Mumaw, CL, Levesque, S, McGraw, C, Robertson, S, Lucas, S, Stafflinger, JE, Campen, MJ, Hall, P, Norenberg, JP, Anderson, T, Lund, AK, McDonald, JD, Ottens, AK & Block, M 2016, 'Microglial priming through the lung-brain axis: The role of air pollution-induced circulating factors', FASEB Journal, vol. 30, no. 5, pp. 1880-1891. https://doi.org/10.1096/fj.201500047
Mumaw CL, Levesque S, McGraw C, Robertson S, Lucas S, Stafflinger JE et al. Microglial priming through the lung-brain axis: The role of air pollution-induced circulating factors. FASEB Journal. 2016 May 1;30(5):1880-1891. https://doi.org/10.1096/fj.201500047
Mumaw, Christen L. ; Levesque, Shannon ; McGraw, Constance ; Robertson, Sarah ; Lucas, Selita ; Stafflinger, Jillian E. ; Campen, Matthew J. ; Hall, Pamela ; Norenberg, Jeffrey P. ; Anderson, Tamara ; Lund, Amie K. ; McDonald, Jacob D. ; Ottens, Andrew K. ; Block, Michelle. / Microglial priming through the lung-brain axis : The role of air pollution-induced circulating factors. In: FASEB Journal. 2016 ; Vol. 30, No. 5. pp. 1880-1891.
@article{05cb4596a1434d5da354027d3d75c884,
title = "Microglial priming through the lung-brain axis: The role of air pollution-induced circulating factors",
abstract = "Air pollution is implicated in neurodegenerative disease risk and progression and in microglial activation, but the mechanisms are unknown. In this study, microglia remained activated 24 h after ozone (O3 ) exposure in rats, suggesting a persistent signal from lung to brain. Ex vivo analysis of serum from O3-treated rats revealed an augmented microglial proinflammatory response and β-amyloid 42 (Aβ42) neurotoxicity independent of traditional circulating cytokines, where macrophage-1 antigen-mediated microglia proinflammatory priming. Aged mice exhibited reduced pulmonary immune profiles and the most pronounced neuroinflammation and microglial activation in response to mixed vehicle emissions. Consistent with this premise, cluster of differentiation 36 (CD36)-/- mice exhibited impaired pulmonary immune responses concurrent with augmented neuroinflammation and microglial activation in response to O3 . Further, aging glia were more sensitive to the proinflammatory effects of O3 serum. Together, these findings outline the lung-brain axis, where air pollutant exposures result in circulating, cytokine-independent signals present in serum that elevate the brain proinflammatory milieu, which is linked to the pulmonary response and is further augmented with age.",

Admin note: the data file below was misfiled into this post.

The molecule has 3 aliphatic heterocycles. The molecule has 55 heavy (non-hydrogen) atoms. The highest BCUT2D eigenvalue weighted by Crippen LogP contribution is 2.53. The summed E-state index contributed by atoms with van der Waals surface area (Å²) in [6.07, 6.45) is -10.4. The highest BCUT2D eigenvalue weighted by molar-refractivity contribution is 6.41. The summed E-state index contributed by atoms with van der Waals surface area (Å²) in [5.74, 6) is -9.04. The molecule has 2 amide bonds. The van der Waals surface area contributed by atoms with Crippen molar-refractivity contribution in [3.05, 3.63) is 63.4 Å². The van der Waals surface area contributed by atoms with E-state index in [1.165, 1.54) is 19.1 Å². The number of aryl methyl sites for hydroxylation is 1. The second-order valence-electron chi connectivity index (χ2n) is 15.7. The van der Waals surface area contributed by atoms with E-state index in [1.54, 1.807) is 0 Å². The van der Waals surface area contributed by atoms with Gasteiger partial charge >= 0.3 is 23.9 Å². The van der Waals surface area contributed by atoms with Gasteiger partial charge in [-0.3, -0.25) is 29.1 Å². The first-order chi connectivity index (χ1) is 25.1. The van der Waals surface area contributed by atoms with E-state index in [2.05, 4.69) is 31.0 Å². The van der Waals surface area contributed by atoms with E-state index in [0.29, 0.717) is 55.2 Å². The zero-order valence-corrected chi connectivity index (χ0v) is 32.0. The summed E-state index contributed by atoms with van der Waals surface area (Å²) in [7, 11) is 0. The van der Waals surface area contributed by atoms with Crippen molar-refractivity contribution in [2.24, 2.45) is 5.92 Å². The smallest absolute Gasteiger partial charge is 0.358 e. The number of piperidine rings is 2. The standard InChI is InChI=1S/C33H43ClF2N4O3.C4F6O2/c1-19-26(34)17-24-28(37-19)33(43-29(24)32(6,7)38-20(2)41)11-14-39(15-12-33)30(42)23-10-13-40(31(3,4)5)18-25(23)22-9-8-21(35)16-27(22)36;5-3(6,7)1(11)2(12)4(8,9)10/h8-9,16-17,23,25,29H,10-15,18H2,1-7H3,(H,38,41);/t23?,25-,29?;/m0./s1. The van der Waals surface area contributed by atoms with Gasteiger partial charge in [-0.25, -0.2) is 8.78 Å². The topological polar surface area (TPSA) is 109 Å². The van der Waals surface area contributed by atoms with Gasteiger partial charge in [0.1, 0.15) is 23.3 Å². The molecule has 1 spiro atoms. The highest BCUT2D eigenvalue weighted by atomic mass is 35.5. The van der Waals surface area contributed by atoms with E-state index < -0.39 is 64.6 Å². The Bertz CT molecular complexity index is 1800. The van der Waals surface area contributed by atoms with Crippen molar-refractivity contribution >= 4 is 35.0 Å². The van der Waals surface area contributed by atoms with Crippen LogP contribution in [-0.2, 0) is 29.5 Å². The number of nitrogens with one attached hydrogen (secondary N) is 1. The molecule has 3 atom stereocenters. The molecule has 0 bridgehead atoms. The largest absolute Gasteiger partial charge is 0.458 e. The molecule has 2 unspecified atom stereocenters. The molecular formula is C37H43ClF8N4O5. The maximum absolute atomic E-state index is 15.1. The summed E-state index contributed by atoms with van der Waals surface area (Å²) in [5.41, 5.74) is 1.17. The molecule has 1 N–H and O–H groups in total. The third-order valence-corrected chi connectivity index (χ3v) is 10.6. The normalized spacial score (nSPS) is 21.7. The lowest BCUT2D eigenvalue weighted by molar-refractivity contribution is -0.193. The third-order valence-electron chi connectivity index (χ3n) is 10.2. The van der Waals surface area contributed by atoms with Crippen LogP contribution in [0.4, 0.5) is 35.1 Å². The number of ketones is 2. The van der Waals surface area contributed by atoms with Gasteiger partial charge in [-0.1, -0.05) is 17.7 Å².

keywords = "Glia, Inhaled pollutants, Neuroinflammation",
author = "Mumaw, {Christen L.} and Shannon Levesque and Constance McGraw and Sarah Robertson and Selita Lucas and Stafflinger, {Jillian E.} and Campen, {Matthew J.} and Pamela Hall and Norenberg, {Jeffrey P.} and Tamara Anderson and Lund, {Amie K.} and McDonald, {Jacob D.} and Ottens, {Andrew K.} and Michelle Block",
year = "2016",
month = "5",
day = "1",
doi = "10.1096/fj.201500047",
language = "English (US)",
volume = "30",
pages = "1880--1891",
journal = "FASEB Journal",
issn = "0892-6638",
publisher = "FASEB",
number = "5",

}

TY - JOUR

T1 - Microglial priming through the lung-brain axis

T2 - The role of air pollution-induced circulating factors